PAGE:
Or maybe you wanted to be like Monica Geller. After Danielle’s old cabinets literally fell off the walls in 2002, “Friends was still on TV and Monica had the BEST open cabinets!!” she says. “So with a $0 budget (literally) my ex-husband and I decided we would put some shelves on the walls. The wood came from the boxes that were being shipped to his factory and a couple friends came over to help.”

(Image credit: Federico Paul)

Ok, let’s get straight the downsides.

You can’t just close the cabinet door and forget it. “You have to keep the shelves tidy and not too cluttered as they are always on show,” says Reena.

“Just like putting a large vase or bowl on a table it will inevitably become a ‘catch all,” Danielle says. “These shelves were the same way.”

And you still need some storage that’s not on display, according to almost everyone we heard from. “Bigger items are best kept away so the kitchen doesn’t look too busy,” says Nick. “There will always be a few items that are needed in the kitchen but don’t quite fit in with the display on your open shelving,” adds Melissa.

(Image credit: Hygge For Home)

The dust! What about the dust!?

NBD, according to these folks. Carina mentioned in passing that “we need more cleaning work but it’s worth the effort.” As for Melissa, “Once every few months I might run a dishwasher load with some of the crockery from the shelves that I haven’t used for a while to get rid of the dust, and once a month I dust the shelves.”

(Image credit: Emily Billings)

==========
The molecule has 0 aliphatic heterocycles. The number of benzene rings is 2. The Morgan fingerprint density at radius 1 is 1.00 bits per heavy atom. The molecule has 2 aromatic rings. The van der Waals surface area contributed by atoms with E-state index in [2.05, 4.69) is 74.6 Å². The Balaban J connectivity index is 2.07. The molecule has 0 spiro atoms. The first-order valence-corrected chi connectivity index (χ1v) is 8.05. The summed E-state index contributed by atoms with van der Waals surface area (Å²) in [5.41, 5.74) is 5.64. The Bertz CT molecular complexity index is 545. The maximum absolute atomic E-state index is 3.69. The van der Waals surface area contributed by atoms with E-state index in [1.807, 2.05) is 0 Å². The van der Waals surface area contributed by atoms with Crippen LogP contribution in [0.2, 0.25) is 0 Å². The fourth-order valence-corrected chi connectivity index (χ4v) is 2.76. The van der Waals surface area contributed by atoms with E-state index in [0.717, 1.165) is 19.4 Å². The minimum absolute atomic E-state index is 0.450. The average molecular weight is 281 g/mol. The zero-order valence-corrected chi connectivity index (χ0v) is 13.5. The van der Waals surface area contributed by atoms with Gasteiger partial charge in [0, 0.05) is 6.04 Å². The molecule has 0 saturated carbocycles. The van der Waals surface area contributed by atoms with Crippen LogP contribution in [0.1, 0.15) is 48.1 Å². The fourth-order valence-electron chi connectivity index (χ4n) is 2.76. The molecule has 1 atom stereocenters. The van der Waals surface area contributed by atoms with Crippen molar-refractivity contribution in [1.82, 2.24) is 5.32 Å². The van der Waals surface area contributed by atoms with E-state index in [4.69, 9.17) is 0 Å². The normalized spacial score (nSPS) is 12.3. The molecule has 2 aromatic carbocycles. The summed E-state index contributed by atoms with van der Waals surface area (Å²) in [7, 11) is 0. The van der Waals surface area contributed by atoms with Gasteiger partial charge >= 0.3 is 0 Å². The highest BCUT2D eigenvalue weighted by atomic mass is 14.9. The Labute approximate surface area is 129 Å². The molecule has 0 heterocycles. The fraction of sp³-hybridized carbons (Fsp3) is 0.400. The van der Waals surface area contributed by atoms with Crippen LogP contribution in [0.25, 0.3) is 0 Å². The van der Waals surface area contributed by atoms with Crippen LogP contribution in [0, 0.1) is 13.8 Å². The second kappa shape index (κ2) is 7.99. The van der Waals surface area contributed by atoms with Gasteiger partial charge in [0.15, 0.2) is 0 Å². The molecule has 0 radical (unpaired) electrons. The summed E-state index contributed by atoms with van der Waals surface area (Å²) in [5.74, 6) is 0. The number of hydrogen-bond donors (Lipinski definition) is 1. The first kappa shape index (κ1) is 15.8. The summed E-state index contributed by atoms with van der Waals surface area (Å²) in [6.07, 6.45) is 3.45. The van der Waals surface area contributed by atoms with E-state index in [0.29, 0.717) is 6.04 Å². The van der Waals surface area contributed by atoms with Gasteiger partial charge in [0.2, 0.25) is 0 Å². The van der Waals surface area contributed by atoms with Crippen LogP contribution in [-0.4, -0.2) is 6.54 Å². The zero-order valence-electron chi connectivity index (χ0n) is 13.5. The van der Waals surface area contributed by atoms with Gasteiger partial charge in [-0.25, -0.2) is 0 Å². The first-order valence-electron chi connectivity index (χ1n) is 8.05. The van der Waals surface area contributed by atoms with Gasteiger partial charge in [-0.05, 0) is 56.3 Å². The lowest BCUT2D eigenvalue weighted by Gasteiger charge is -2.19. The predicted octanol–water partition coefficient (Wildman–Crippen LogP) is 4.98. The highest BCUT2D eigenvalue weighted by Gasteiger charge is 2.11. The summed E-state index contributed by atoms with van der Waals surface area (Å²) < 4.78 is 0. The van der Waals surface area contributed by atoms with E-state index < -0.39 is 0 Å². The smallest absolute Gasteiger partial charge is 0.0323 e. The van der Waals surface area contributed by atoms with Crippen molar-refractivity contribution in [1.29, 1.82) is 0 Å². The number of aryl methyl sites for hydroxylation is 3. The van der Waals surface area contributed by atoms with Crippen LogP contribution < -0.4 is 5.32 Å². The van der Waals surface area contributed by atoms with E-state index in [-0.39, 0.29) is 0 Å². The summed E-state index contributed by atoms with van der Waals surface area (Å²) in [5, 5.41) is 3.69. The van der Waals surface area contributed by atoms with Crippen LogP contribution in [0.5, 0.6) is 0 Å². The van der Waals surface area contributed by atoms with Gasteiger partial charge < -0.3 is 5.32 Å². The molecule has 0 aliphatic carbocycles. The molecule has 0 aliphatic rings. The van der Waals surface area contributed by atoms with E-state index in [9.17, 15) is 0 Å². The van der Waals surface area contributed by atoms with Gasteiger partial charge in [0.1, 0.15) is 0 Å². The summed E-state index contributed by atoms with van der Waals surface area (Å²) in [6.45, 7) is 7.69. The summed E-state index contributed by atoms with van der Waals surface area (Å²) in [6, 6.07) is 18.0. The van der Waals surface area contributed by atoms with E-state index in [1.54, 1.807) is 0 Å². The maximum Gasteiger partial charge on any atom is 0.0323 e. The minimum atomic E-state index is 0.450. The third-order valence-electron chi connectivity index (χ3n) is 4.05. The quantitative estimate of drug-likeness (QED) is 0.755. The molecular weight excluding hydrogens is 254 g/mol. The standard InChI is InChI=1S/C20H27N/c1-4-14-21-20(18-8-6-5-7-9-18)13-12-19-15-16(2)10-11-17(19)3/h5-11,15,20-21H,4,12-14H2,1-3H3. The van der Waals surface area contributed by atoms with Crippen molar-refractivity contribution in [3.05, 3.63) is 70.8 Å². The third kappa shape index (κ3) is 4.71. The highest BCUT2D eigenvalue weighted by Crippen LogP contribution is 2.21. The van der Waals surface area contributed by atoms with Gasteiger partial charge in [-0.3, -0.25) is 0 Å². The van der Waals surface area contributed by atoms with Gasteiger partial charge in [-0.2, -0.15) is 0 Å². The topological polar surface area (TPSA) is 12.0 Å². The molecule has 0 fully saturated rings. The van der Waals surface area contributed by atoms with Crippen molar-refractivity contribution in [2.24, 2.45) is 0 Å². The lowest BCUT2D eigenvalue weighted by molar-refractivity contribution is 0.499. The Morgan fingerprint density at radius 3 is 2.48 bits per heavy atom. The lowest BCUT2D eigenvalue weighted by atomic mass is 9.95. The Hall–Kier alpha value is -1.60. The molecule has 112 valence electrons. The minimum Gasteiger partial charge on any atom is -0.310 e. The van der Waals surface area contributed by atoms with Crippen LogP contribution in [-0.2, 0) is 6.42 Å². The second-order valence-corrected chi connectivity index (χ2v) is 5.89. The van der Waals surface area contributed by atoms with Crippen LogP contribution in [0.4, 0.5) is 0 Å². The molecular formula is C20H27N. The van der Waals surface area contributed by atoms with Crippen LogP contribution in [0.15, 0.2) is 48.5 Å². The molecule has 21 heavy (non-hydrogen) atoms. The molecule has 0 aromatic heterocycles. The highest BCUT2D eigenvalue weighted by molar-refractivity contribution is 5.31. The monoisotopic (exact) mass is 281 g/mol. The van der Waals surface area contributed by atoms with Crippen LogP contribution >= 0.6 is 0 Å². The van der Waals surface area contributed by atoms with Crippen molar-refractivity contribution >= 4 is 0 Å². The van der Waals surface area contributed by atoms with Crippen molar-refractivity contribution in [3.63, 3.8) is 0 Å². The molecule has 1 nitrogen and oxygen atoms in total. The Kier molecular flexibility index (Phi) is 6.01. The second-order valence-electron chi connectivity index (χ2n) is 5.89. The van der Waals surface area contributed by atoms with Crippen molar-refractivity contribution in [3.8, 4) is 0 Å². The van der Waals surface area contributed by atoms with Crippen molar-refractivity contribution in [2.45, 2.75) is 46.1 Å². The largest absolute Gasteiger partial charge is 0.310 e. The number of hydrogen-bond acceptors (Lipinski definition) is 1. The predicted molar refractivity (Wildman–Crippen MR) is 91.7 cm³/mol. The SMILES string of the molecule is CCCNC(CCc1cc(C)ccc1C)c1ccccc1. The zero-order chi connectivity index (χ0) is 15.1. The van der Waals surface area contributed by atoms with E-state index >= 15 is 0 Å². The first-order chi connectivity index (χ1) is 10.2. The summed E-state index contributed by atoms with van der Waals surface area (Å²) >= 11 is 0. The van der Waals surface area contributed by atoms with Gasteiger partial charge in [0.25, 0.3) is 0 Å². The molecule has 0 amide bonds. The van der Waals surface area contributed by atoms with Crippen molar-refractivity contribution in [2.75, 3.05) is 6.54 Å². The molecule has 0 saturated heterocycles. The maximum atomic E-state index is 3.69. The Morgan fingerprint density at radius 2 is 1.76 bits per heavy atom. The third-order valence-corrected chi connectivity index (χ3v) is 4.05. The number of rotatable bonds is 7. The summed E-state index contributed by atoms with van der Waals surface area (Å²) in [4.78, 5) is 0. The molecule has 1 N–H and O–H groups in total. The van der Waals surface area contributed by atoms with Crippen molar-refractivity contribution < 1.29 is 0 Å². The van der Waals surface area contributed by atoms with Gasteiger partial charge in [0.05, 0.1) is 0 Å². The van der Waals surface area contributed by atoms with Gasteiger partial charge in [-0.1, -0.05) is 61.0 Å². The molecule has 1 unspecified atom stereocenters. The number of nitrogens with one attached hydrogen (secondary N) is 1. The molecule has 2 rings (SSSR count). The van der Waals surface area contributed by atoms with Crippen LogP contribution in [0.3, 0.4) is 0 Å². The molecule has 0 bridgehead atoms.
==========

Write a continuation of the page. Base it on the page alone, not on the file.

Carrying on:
What do they love?

Call it curating, call it editing, call it whatever you like, open shelves force you to keep a handle on your stuff, our panel reported. It also lets you show off whatever you may collect, whether that’s pottery, memorabilia, or vintage treasures. “I love being able to style my shelves and move things around and add plants or herbs mixed in with plates and pretty glassware,” says Reena. “It has forced us not to hoard things or have wall cupboards full of rubbish and out of date food.”

And they let you be a little different. “I also love the way that no shelf is the same because everyone displays items unique to them,” Reena goes on, “whereas a hundred people could have exactly the same kitchen as you with the same wall cupboards.”

The true test. Would they do it again?

From definitely to absolutely, the answer was a resounding and unanimous yes.

Does that mean it’s for everybody?

Definitely not. “You have to have the right mindset to make it work,” says Nick. “You have to want to keep things neat looking, but also in an un-fussed way. Meaning, don’t display an object or have props just for display’s sake. Make sure that what’s on the shelves are what are actually used or else it will look contrived and staged—which is the worst!”

(Image credit: Emily Billings)

Who is it good for?

“Open shelves are great for awkward-shaped or small kitchens especially because you can have any size you like. I also like corner shelving which adds interest to a space that would otherwise go unnoticed,” Reena says.

Just know thyself. “Open shelves definitely mean you love organization and that you love to share memories,” says Danielle.

So yeah, they’re not for everyone. But the more I hear about open shelves from people who live with them, the more I like the idea. How about you? Anybody change their mind one way or the other?